Those of you that follow me in other places may already be aware of this, but I decided to start a Patreon account and today I thought I would tell you a little bit about it. Patreon is a site based on the long-standing patronage of the arts model. Creators (such as authors, film-makers, musicians, podcasters etc.) sign up and create things. Their fans offer monetary support in exchange for various levels of reward.
So, You basically buy the item you want direct form the creator rather than going through middle-men like publishers, record companies or Hollywood executives.
There are several reasons that I support this idea.
- Diversity. We need more diversity, not just in books but in all of the media that we consume. By diversity, I'm not just talking about a token black or LGBTQ+ character. I'm talking about a range of voices telling a range of stories. Stories are one of the ways that we, as a species, learn empathy and compassion. Without diverse stories, we will likely lose those qualities. The problem is, currently the gatekeepers to most of the creative industries are interested only in the bottom line. What's going to make them the most money? This often leads to a narrowing of the media that is available. And a narrowing of our minds and hearts right along with it. Platforms like Patreon allow artists to create without the need to sell to those gatekeepers and allows consumers a voice in what they want to read/hear/watch.
- Financial. Under the current "traditional" model, the artists and creators are the least paid and least valued of the entire chain of people involved in creation. It is increasingly difficult for someone to make a living by creating art. Yes, we all know of the outliers who are making millions of pounds form their work but those really are the exceptions. The great majority of artists working today, cannot live off of that income. I have been shocked to discover that a number of high-profile, award-winning authors still have day jobs because they can't afford to live off of their royalties. With Patreon, people can pledge a certain amount each month to support their favourite creators, in exchange for a variety of rewards, allowing the artist to do what they do best; create art.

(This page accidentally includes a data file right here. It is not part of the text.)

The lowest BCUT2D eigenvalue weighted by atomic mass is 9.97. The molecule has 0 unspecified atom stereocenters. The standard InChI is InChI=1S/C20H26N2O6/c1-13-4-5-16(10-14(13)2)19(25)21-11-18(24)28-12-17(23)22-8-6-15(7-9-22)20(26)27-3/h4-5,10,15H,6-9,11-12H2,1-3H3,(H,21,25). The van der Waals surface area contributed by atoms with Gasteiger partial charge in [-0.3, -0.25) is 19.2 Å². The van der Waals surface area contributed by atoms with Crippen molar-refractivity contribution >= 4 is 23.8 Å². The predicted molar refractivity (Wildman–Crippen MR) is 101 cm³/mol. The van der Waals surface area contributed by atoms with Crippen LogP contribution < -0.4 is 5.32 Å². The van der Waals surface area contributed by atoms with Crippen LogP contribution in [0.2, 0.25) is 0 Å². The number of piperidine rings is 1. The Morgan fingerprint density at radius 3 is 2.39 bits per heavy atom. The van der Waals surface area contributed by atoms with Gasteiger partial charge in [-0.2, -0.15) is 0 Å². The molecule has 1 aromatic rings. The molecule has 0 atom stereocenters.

- Freedom. This one of linked with the last one. There a some forms of art that are entirely worthy but not financially viable. For me, that's flash fiction. I love the short-form, the challenge of telling a story in such a short space, the quick blast instead of the longer work that is a novel. The problem is that too much work and time goes into each piece in exchange for the very meagre return. For a start, you could spend a few hours writing and editing each piece, then many hours submitting it to various different journals in the hope that someone will accept it. In the UK, many journals are non-paying and the ones that do pay have very limited funds. The going rate for flash fiction is somewhere in the region of £10-20 a story. For potentially several hours of work. I (as so many others) have much less time to write than I would like. I can't afford to spend that time on a form of writing that's really unlikely to pay, despite the fact that lots of readers like the short form too.
So you can see in general terms why I like Patreon so much as a model. How am I going to use it?
Well, I'm offering flash fiction there. For the price of a chocolate bar each month, you can have a digital copy of the flash fiction that I post here along with notes about my inspiration and writing process for each one, access to patron-only posts (which will include early access to things that I will later post here) and advance notice of any future projects.
For the price of a two chocolate bars, you also get access to deleted scenes from my published works and early draft scenes of works-in-progress.
For the price of a Starbucks coffee once a month, you get all of that and two extra flash pieces that will be exclusive to patrons for 12 months.
There are more rewards and if you're interested, you can read them all here.
So, how will I use the money that is pledged to me? The first £20 or so each month will go to pay for the software I use for writing - my Microsoft office subscription as well as a PDF editor. Anything over that will contribute to me learning to drive and keeping a car on the road - something that will free up much writing time as I currently spend 2 - 3 hours a day just walking my kids to their various activities and running errands (a number which will likely increase with the pending birth of our third child). In that time I could write around 2000 words.
Beyond that, in a hazy future, I can see paying for some childcare maybe one day a week so that I can have an entire day to focus on work without having to squeeze all of my writer tasks into the odd little corners of my day left over from caring for my children. I actually get shivers thinking about how productive I could be with a whole day to work, uninterrupted.
If you read and enjoy my work here, please do consider popping over to Patreon and offering your support. In fact, go to Patreon anyway and have a look around - there are many wonderful artists there and I'm sure you'll find someone you would happily become a patron of.
What are your thoughts on direct models of patronage? Leave a note in the comments!